The highest-scoring Champions League group stages ever have come to an end with the usual suspects qualifying – but there are some unfamiliar names among the top goalscorers.
Some 308 goals were scored, beating the 2017-18 record of 306.
So what have we learned so far from this season’s tournament?
Lewandowski can end Messi-Ronaldo golden boot dominance
For each of the past 12 seasons Cristiano Ronaldo or Lionel Messi has won the Champions League golden boot – including one year they shared it with Neymar. Messi had four in a row, before Ronaldo’s six in a row (including their shared season) before Messi won it again last season.
There has been one man dominating the scoring charts with them for the past eight seasons – but he has yet to win a golden boot – or the Champions League.
Could this be Robert Lewandowski’s season? Since the start of 2011-12 the Pole has scored 62 goals – only one fewer than Messi. Ronaldo is the only other player to score more, with 90 goals in his last 88 Champions League games.
The three are in a league of their own. The next top goalscorer is Karim Benzema on 38.
This season Lewandowski has scored 10 Champions League goals in five games (he was an unused substitute in the final match against Tottenham), an average of one every 44 minutes. That puts him two above Erling Braut Haaland (more on him soon) with Harry Kane next on six.
Messi and Ronaldo have two goals each.
There is a new goalscorer in town
Rarely has a Champions League goal machine come from nowhere as much as Haaland this season. The 19-year-old, who plays for unheralded Red Bull Salzburg, scored a remarkable eight goals in the first five Champions League games of his career.
Even though Salzburg are out in the group stages, that would be enough to see him finish as the third top scorer in the tournament more often than not.
In fact his eight goals would have been enough to win or share the Champions League Golden Boot in nine different seasons – mostly before Ronaldo and Messi’s 12-year stranglehold on the crown.
However his Champions League campaign may not be over yet. There are reports he has a release clause of £17m in his contract – with most of Europe’s elite likely to be interested at that price.
As of last season, players cannot be cup-tied in the Champions League so if he were to join a team in the last 16, he could play for them in the knockout stages.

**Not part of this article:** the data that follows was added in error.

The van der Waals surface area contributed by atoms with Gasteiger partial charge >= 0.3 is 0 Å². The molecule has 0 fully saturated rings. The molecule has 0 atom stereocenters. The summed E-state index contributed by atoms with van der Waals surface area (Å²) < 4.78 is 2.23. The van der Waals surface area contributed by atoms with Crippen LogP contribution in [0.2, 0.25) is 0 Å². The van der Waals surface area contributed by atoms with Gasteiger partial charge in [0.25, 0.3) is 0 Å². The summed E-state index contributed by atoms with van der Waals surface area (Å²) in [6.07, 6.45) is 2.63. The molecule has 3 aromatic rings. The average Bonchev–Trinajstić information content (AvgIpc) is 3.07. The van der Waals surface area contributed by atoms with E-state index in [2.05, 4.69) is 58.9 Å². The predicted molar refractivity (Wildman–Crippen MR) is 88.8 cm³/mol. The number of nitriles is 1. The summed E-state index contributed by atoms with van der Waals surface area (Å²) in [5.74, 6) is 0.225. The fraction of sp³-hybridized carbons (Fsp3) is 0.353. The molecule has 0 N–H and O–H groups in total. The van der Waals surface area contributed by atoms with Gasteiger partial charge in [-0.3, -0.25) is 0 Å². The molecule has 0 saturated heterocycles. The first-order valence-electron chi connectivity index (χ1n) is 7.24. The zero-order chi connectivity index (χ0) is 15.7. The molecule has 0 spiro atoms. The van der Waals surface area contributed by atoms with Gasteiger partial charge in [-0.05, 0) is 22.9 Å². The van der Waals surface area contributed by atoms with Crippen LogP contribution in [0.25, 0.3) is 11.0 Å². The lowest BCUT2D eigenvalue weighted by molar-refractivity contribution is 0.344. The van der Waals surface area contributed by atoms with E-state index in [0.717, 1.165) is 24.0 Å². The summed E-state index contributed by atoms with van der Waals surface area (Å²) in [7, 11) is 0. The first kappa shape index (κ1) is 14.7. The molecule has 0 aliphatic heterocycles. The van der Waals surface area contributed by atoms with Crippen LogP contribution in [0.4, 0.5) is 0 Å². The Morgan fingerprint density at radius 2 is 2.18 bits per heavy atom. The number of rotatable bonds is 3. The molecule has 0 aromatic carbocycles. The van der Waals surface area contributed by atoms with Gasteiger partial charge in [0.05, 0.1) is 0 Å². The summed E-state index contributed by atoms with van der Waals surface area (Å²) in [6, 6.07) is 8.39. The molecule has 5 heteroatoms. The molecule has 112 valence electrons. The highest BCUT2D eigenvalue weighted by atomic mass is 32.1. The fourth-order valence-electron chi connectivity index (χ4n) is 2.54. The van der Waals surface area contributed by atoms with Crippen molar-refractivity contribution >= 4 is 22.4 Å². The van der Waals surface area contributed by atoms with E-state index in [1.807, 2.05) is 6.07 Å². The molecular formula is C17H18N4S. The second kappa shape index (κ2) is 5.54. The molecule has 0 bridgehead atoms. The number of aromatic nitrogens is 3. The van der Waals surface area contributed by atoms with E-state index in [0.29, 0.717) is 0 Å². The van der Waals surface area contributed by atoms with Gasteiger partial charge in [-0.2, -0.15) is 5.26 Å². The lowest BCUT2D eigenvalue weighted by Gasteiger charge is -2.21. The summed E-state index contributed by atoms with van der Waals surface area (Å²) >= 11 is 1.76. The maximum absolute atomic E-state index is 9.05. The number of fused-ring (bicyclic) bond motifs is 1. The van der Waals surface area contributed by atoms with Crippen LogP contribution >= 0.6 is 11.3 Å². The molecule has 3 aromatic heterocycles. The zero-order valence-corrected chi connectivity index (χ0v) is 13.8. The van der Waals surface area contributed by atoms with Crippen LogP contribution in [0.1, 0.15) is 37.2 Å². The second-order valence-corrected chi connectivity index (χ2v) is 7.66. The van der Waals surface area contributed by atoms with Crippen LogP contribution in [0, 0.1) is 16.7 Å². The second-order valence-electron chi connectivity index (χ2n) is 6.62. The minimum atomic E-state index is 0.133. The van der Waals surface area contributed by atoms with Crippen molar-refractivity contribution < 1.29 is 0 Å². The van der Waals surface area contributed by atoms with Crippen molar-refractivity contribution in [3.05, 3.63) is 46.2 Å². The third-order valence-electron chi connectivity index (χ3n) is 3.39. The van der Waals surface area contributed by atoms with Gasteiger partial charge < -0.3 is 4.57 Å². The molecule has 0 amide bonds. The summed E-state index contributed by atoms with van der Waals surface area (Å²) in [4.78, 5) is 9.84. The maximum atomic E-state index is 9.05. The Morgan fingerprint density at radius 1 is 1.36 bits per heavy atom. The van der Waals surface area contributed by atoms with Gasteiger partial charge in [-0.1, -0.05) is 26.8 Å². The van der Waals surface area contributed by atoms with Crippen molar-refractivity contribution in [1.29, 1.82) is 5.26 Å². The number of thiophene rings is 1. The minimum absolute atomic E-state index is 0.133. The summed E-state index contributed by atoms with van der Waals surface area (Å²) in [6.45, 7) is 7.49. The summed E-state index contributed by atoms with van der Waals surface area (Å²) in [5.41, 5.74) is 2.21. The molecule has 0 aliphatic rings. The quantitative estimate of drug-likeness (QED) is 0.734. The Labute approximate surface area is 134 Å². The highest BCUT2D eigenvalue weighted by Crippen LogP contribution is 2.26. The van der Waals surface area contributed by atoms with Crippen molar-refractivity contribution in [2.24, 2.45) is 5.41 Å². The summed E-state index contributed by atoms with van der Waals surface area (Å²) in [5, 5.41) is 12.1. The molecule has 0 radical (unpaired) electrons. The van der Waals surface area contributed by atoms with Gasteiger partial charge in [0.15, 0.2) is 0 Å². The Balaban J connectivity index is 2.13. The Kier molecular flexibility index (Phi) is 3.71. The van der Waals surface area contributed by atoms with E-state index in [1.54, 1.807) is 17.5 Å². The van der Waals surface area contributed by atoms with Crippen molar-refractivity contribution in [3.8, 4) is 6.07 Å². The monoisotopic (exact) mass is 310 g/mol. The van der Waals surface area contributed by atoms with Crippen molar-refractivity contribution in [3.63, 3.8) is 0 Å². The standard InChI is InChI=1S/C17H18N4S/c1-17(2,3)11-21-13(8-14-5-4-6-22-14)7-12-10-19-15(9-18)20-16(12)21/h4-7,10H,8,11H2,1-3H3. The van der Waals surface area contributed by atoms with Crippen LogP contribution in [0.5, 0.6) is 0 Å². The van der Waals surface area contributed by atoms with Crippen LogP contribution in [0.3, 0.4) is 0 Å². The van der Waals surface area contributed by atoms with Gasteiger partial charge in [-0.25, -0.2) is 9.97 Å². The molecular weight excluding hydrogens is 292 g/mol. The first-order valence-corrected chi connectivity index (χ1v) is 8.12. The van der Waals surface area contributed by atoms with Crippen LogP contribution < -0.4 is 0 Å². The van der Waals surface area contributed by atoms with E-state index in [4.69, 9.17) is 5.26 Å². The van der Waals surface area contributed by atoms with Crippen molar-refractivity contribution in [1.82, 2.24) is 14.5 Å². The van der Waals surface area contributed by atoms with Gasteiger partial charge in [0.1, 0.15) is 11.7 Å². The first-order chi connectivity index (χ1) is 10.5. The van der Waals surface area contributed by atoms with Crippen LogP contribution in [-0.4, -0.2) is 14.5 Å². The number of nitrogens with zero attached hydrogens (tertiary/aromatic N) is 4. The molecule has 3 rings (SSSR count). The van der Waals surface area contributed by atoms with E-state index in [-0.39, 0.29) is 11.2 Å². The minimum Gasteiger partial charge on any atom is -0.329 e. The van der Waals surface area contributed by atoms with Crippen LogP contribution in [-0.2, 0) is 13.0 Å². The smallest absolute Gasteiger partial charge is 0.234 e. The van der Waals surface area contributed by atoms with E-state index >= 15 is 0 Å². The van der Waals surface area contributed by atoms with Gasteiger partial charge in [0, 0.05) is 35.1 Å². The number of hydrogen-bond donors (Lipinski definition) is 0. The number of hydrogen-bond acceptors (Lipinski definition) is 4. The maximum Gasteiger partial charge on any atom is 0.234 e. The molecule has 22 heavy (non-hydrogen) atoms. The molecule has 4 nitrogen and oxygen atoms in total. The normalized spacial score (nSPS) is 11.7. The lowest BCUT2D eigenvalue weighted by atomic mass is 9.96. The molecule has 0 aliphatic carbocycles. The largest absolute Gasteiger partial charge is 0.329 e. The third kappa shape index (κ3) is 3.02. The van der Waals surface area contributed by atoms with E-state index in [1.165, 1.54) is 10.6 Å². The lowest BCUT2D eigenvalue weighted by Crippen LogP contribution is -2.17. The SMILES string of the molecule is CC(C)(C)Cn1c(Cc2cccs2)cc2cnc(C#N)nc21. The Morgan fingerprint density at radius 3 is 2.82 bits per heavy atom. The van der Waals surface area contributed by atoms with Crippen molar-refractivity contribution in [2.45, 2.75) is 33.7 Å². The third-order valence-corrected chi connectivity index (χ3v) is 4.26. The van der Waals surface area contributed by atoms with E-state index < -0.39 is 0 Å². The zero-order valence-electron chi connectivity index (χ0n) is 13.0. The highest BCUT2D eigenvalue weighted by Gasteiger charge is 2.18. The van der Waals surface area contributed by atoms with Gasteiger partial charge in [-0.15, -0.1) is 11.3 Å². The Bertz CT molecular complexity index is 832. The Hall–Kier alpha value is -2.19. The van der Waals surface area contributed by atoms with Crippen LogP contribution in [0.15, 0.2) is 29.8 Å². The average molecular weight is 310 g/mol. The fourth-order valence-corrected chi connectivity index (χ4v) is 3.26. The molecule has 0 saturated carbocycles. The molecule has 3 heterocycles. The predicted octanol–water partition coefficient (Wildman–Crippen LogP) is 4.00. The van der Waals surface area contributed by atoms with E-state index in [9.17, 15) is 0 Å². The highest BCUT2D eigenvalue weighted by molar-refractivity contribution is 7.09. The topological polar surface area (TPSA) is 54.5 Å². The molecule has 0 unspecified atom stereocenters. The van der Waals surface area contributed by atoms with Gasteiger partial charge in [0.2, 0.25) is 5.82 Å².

Three of the nine hat-trick scorers in the group stages were aged 20 or under – Haaland, Paris St-Germain striker Kylian Mbappe and Real Madrid winger Rodrygo.
PSG are looking like the real deal
Of course, we have been here before. Time and time again.
Paris St-Germain can look awesome in the knockout stages, and then the first leg of a knockout game – before capitulating in the second leg when the pressure is on.
Last season they topped a group with eventual winners Liverpool. The season before they finished above Bayern Munich.
But if we only judge them on what they have done in the group stages – they have been excellent, including a 3-0 win over Real Madrid without Mbappe, Neymar or Edinson Cavani.
They came from 2-0 down at the Bernabeu in the reverse game to draw and keep their unbeaten European campaign going.
With Mbappe averaging a goal every 81 minutes in all competitions this season, a lot of eyes will be on them after Christmas.
It’s probably best not to celebrate too much
Club Bruges enjoyed their equaliser against Galatasaray in their fifth game so much that they had two players sent off.
Krepin Diatta – who scored the goal – took his shirt off to celebrate and Clinton Mata kicked the corner flag.
They were both shown a second yellow card and dismissed, ruling them out of the final game against Real Madrid. They lost that one 3-1, but still qualified for the Europa League thanks to Galatasaray losing to Paris St-Germain.
English teams are fun to watch
It is hard to look past Kyle Walker going in goal for Manchester City and keeping a 10-minute clean sheet at Atalanta as one of the more enjoyable moments of the Champions League this season.
But games involving Premier League teams have been excellent to watch this season. Chelsea followed a 4-4 draw with Ajax up with an incident-packed 2-2 draw with Valencia.
Tottenham have lost 7-2 to Bayern Munich but then beaten Red Star Belgrade 5-0 and 4-0 and seen off Olympiakos 4-2.
Liverpool beat Red Bull Salzburg in a 4-3 thriller, while Manchester City have beaten Atalanta 5-1.
The big five leagues dominate
In a disappointing twist for the neutrals – and perhaps a sign of the times with the bigger leagues making more money than ever – all the teams in the last 16 are from the main five leagues.
Last season Dutch side Ajax reached the semi-finals and Portugal’s Porto got to the quarter-finals.
In 2017-18, Ukraine’s Shakhtar Donetsk, Switzerland’s Basel, Turkey’s Besiktas and Porto all made the knockout stages.
But this year for the first time ever all the last 16 are English, Spanish, Italian, German or French.
Group A: Paris St-Germain (winners), Real Madrid (runners-up)
Group B: Bayern Munich (winners), Tottenham (runners-up)
Group C: Manchester City (winners), Atalanta (runners-up)
Group D: Juventus (winners), Atletico Madrid (runners-up)
Group E: Liverpool (winners), Napoli (runners-up)
Group F: Barcelona (winners), Borussia Dortmund (runners-up)
Group G: RB Leipzig (winners), Lyon (runners-up)
Group H: Valencia (winners), Chelsea (runners-up)
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